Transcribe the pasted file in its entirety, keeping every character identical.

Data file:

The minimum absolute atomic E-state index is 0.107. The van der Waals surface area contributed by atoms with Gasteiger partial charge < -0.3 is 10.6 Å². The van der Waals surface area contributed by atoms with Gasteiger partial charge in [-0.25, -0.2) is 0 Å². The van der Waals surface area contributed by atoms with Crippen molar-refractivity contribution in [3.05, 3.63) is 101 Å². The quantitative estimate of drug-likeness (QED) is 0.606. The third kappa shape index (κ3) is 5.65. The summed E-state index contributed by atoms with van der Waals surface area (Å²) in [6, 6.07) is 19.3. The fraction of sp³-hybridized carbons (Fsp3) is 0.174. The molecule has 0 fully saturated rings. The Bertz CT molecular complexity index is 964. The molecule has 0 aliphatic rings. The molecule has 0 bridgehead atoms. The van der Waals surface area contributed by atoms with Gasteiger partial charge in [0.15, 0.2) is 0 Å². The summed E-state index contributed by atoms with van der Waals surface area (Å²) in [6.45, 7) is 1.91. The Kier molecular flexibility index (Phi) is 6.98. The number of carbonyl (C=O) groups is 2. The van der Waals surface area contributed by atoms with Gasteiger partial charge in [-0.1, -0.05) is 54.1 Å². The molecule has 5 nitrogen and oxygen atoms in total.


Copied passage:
The minimum absolute atomic E-state index is 0.107. The van der Waals surface area contributed by atoms with Gasteiger partial charge < -0.3 is 10.6 Å². The van der Waals surface area contributed by atoms with Gasteiger partial charge in [-0.25, -0.2) is 0 Å². The van der Waals surface area contributed by atoms with Crippen molar-refractivity contribution in [3.05, 3.63) is 101 Å². The quantitative estimate of drug-likeness (QED) is 0.606. The third kappa shape index (κ3) is 5.65. The summed E-state index contributed by atoms with van der Waals surface area (Å²) in [6, 6.07) is 19.3. The fraction of sp³-hybridized carbons (Fsp3) is 0.174. The molecule has 0 fully saturated rings. The Bertz CT molecular complexity index is 964. The molecule has 0 aliphatic rings. The molecule has 0 bridgehead atoms. The van der Waals surface area contributed by atoms with Gasteiger partial charge in [0.15, 0.2) is 0 Å². The summed E-state index contributed by atoms with van der Waals surface area (Å²) in [6.45, 7) is 1.91. The Kier molecular flexibility index (Phi) is 6.98. The number of carbonyl (C=O) groups is 2. The van der Waals surface area contributed by atoms with Gasteiger partial charge in [-0.1, -0.05) is 54.1 Å². The molecule has 5 nitrogen and oxygen atoms in total.